First, Section 71 fairly read should be interpreted to measure the one year term from the date of election. The provision deals with elections and is so titled. Read as a whole, there seems to be an implied reference to the election -- described in the first sentence -- in the second sentence. With this reference bracketed in, the provision reads:
"§ 71. Election
The affairs of each association shall be managed by not less than five directors, who shall be elected by the shareholders at a meeting to be held at any time before the association is authorized by the Comptroller of the Currency to commence the business of banking; and afterward at meetings to be held on such day of each year as is specified therefor in the bylaws. The directors shall hold office for one year [from the election] and until their successors are elected and have qualified."
Had terms of office been intended to be measured from some date independent of the date of election, the draftsmen probably would have treated term of office in a separate section or else combined it with Section 72 dealing with qualifications.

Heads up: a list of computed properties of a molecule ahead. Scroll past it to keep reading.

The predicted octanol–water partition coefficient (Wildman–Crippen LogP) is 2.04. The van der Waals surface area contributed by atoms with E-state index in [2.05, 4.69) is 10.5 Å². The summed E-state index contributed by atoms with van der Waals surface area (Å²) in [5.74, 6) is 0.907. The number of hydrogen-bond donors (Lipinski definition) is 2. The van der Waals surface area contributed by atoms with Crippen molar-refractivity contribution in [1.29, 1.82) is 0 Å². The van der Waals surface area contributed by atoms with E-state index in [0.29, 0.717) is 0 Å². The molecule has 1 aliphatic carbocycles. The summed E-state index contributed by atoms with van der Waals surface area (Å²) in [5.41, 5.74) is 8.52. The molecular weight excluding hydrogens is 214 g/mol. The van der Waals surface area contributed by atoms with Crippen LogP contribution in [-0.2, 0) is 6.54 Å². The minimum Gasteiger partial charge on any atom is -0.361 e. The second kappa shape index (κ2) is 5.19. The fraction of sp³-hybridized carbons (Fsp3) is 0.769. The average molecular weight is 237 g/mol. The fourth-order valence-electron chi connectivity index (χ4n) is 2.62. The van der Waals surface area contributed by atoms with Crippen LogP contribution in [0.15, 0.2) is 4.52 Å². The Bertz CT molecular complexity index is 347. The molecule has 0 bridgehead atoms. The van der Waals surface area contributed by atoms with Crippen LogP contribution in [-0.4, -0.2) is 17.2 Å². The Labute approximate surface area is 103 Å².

Second, the power of shareholders to affect policy is best effectuated if there are no holdovers on the Board. As specified by the statute, the election is to take place once each year and the shareholders are entitled under the statute to vote for an entire slate of directors at once. This practice gives maximum force to their cumulative voting power. Electing some directors at one time and others at another time gives the majority shareholders a greater advantage because more votes are required to elect any one director. Were there a possibility of more than one election a year and were directors allowed to fix the period of their term by delaying taking office, the cumulative voting scheme might be circumvented.
While management has acted improperly, the shareholders have not. They should not be denied their right to elect a full board because of the misdeeds of others.
Plaintiff is declared elected. He will be qualified to assume his seat as a member of the Board of Directors upon furnishing to defendants' attorneys proof of ownership in his own right of 150 shares.